Wednesday, March 12, 2014

Another bit of evidence that the death penalty is a bad idea

These kinds of stories are among the reasons I no longer support the death penalty:
Standing outside in a denim shirt and dark-rimmed glasses, 64-year-old Glenn Ford said he feels resentment when remembering the nearly 30 years he served on Louisiana’s death row for a crime he didn’t commit. In fact, prosecutors now say he wasn’t even at the scene of the murder and did not participate in it.

But now, he’s a free man.

A judge ordered Ford’s release from the Louisiana State Penitentiary in Angola, where he had been held since March 1985.

He was convicted of first-degree murder and sentenced to die by electrocution by an all-white jury that found him guilty in the robbery and murder of Isadore Rozeman, a Shreveport watchmaker who was killed in his repair shop on Nov. 5, 1983, according to Reuters. It was a verdict Ford always disputed, saying he wasn’t even there. But, until recently, the courts wouldn’t listen.

How many people have served time on death row, years, decades even, and then been exonerated?  That's not even the most chilling question; that would be: how many people have been executed for crimes they did not commit?

If even one innocent person has ever been executed for a crime, that is one person too many.  Given that our nation has the ability to incarcerate those convicted of crimes in such a way that public safety is preserved, the death penalty should be abolished.  Justice may have taken 30 years in the case of Mr. Ford, but better justice late than the final injustice of the execution of the innocent.


Svar said...

With the issue of crime, we need to look at the purpose of imprisonment and execution. Why are we doing this? a) For justice b) to keep the public safe c) to deter similar acts amongst the populace.

Completely abolishing the death penalty will only cover b)but not a) or c). In some cases, non-accidental, pre-meditated murders of women, pregnant women, and small children should be death. As should child-rape and treason.

Tarcisius said...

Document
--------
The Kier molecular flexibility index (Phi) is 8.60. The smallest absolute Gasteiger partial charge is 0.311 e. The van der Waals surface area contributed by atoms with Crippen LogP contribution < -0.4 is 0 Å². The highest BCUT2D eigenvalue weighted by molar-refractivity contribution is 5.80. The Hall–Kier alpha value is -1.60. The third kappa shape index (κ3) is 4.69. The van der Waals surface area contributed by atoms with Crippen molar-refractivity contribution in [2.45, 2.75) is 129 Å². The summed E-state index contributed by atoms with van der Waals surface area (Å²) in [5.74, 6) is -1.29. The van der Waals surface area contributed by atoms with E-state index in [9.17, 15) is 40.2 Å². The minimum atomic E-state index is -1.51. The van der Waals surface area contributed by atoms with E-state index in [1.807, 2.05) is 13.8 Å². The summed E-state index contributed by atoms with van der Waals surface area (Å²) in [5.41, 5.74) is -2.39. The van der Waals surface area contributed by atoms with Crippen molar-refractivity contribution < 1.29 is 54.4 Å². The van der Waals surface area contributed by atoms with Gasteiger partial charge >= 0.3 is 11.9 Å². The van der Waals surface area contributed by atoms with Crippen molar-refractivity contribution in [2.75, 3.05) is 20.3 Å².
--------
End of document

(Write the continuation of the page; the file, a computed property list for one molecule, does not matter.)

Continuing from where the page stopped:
The death penalty does not fulfill justice either. How does executing a murderer make up for the murderer's victim? It won't bring back the murdered, so it isn't really justice. It's more of a "see how you like it" form of revenge than restitution. Besides, as this post points out, the death penalty can actually harm justice by punishing the wrong man.

I don't think that the threat of death should be used to keep the populace in line. It sounds sinister to me. Besides, if these acts are universally despised enough to warrant the death penalty, then no deterrence is going to stop those who do so anyway. People don't say, "Well, the worst that could happen is life in prison, so I think I'll go on a killing spree." The disturbed souls who commit these crimes do not seem to consider the consequences. If they did, the horror and evil inherent to the crime should be enough to stop them.

I don't presume to know who should die and who should not. In my eye, killing should only be used as a form of self-defense. In the case of execution, this is only for the defense of the public. In war, it is for the defense of the nation's people.

In my opinion, the death penalty should only be permitted if it can be definitively proven that the subject will continue to pose a threat to society as long as he is alive. If he could be safely incarcerated then he need not die. If he is someone like The Joker, who always manages to break out and do it again, then he should probably be executed.

In the end, justice is dispensed by God. God takes care of His own. He does delegate some of His power to us, allowing us to execute the truly dangerous criminal, but true justice cannot be served in this life. We should instead give the criminal every opportunity to repent of his crime. Execution removes any future chance for repentance.

naturalmom said...

Svar, study after study has shown that the death penalty has no deterrent effect on crime. Serious crimes are not lower in states that have the death penalty and crime rates do not go up in states that abolish the death penalty. So much for c) -- imprisonment is just as much of a deterrent as the death penalty, however much that may be. As for justice, justice goes both ways and must allow for correction of mistakes. An exonerated prisoner can be released. He cannot be made whole again, so it isn't perfect justice (he'll have to seek that in the next world), but at least he can have his freedom restored for whatever is left of his life. Justice for the victim need not be and eye for an eye. Life in prison is a pretty harsh and extended punishment.

I submit there is an additional reason some folks want to hold on to the death penalty: d) vengence. But vengence isn't a part of our legal system. That's why we (theoretically) don't allow mobs to hang people or let a vitim's family pull the electric switch.